The time for flyers’ rights is now.
Posted by sanityinjection on July 21, 2009
I’ve been beating up on Democrats a lot here lately. I feel that it’s important, though, to acknowledge them when they get something right. So the hero of this post is Senator Jay Rockefeller (D-WV). Rockefeller is the chairman of the Senate Commerce Committee which also covers transportation. His committee is set to vote on a budget bill to fund the Federal Avaiation Administration (FAA) for two years. Included as part of that bill is a measure which would require airlines to let passengers off of any plane that is delayed for more than three hours.
Naturally, the airlines are fighting that requirement because it will lead to more delays and cancellations and cost them money. And normally, I would be sympathetic to an industry opposing heavy-handed federal meddling.
However, in this particular case, what the airlines are stubbornly refusing to acknowledge is that this is a basic health and safety issue. Airplanes’ life safety systems – ventilation, sanitation, climate control – are not designed to function for long periods of time sitting on the ground. We would not allow criminal prisoners to be restrained in a chamber the size of an airplane under similar conditions for three hours, yet the airlines can force paying customers to suffer those conditions to preserve their bottom line.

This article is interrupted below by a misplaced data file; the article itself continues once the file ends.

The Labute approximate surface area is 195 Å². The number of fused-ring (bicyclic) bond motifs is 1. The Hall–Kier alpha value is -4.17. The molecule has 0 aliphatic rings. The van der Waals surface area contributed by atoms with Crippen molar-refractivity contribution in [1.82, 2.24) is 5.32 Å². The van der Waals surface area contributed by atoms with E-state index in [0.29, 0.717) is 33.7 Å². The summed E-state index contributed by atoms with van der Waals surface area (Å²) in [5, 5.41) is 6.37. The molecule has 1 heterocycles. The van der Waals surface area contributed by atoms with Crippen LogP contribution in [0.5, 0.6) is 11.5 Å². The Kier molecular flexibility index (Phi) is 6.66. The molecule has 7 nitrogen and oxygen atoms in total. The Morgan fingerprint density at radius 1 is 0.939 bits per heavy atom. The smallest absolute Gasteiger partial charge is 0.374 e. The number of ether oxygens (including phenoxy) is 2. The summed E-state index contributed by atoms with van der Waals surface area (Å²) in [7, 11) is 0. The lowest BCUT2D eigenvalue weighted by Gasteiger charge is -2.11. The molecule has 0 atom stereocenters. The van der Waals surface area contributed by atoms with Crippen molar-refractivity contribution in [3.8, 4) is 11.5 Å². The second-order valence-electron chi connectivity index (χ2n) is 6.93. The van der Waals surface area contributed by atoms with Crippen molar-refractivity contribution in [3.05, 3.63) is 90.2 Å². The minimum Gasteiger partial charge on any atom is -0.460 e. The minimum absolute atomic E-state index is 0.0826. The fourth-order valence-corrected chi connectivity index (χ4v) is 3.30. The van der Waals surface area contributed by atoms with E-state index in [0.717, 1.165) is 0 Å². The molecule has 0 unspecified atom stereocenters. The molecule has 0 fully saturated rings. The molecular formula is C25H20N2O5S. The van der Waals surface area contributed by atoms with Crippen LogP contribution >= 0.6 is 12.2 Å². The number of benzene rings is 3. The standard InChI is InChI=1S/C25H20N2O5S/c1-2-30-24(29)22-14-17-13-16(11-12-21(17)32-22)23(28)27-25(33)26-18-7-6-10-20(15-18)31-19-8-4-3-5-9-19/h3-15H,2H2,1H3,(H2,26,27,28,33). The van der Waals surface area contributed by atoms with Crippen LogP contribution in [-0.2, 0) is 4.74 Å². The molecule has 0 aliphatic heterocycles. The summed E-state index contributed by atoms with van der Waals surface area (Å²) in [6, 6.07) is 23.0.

The only reason we do not already have such a regulation is that until recent years it never occurred to anyone that an airline could treat its paying customers in such barbaric fashion. That is, until the horror stories of 2006-2007 in which passengers were kept on board some flights for as long as 10 1/2 hours. (At that point, as a passenger I would happily create a disturbance in order to get arrested and be removed to more humane conditions such as a holding cell!)
According to the Department of Transportation, in the 8 month period from November through May, 578 flights sat on the tarmac for more than three hours. While that is a tiny percentage of the millions of flights over that period, that is small comfort to those who were passengers on one of those flights.
I commend Senator Rockefeller for including this provision in the budget bill and hope it will become law as soon as possible.